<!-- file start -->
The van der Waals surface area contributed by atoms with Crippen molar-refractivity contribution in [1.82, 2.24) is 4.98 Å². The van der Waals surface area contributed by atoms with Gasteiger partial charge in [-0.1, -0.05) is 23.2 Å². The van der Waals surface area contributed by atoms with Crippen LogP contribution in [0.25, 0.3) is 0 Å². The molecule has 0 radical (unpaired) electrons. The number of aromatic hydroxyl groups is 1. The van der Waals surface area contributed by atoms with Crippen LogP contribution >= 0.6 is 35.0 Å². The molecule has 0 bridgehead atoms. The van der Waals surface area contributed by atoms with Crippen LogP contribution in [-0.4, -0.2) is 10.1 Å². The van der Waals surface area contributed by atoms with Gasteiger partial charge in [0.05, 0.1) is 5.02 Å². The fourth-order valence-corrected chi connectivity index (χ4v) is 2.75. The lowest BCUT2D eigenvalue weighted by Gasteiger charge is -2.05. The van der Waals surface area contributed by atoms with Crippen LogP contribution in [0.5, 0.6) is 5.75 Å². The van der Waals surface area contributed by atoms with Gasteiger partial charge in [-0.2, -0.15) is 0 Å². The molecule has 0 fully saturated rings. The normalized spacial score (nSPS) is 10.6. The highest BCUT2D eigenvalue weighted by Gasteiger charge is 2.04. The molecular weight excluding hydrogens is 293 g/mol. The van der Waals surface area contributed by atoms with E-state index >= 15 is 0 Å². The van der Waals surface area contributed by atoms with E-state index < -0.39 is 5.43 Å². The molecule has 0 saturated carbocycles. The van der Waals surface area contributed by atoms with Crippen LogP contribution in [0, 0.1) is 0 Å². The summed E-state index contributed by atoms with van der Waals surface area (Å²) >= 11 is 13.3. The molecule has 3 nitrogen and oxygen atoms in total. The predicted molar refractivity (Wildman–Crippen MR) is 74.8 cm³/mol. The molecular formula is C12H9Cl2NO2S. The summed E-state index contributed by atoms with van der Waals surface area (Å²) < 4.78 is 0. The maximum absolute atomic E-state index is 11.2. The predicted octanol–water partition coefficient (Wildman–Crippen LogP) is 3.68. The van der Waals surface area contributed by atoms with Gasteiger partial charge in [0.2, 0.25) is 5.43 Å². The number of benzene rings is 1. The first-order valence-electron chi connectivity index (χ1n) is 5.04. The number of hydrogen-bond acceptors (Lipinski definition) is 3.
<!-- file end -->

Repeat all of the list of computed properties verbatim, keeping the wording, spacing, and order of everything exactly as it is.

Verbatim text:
The van der Waals surface area contributed by atoms with Crippen molar-refractivity contribution in [1.82, 2.24) is 4.98 Å². The van der Waals surface area contributed by atoms with Gasteiger partial charge in [-0.1, -0.05) is 23.2 Å². The van der Waals surface area contributed by atoms with Crippen LogP contribution in [0.25, 0.3) is 0 Å². The molecule has 0 radical (unpaired) electrons. The number of aromatic hydroxyl groups is 1. The van der Waals surface area contributed by atoms with Crippen LogP contribution >= 0.6 is 35.0 Å². The molecule has 0 bridgehead atoms. The van der Waals surface area contributed by atoms with Crippen LogP contribution in [-0.4, -0.2) is 10.1 Å². The van der Waals surface area contributed by atoms with Gasteiger partial charge in [0.05, 0.1) is 5.02 Å². The fourth-order valence-corrected chi connectivity index (χ4v) is 2.75. The lowest BCUT2D eigenvalue weighted by Gasteiger charge is -2.05. The van der Waals surface area contributed by atoms with Crippen LogP contribution in [0.5, 0.6) is 5.75 Å². The van der Waals surface area contributed by atoms with Gasteiger partial charge in [-0.2, -0.15) is 0 Å². The molecule has 0 fully saturated rings. The normalized spacial score (nSPS) is 10.6. The highest BCUT2D eigenvalue weighted by Gasteiger charge is 2.04. The molecular weight excluding hydrogens is 293 g/mol. The van der Waals surface area contributed by atoms with E-state index >= 15 is 0 Å². The van der Waals surface area contributed by atoms with E-state index < -0.39 is 5.43 Å². The molecule has 0 saturated carbocycles. The van der Waals surface area contributed by atoms with Crippen LogP contribution in [0, 0.1) is 0 Å². The summed E-state index contributed by atoms with van der Waals surface area (Å²) >= 11 is 13.3. The molecule has 3 nitrogen and oxygen atoms in total. The predicted molar refractivity (Wildman–Crippen MR) is 74.8 cm³/mol. The molecular formula is C12H9Cl2NO2S. The summed E-state index contributed by atoms with van der Waals surface area (Å²) < 4.78 is 0. The maximum absolute atomic E-state index is 11.2. The predicted octanol–water partition coefficient (Wildman–Crippen LogP) is 3.68. The van der Waals surface area contributed by atoms with Gasteiger partial charge in [0.2, 0.25) is 5.43 Å². The number of benzene rings is 1. The first-order valence-electron chi connectivity index (χ1n) is 5.04. The number of hydrogen-bond acceptors (Lipinski definition) is 3.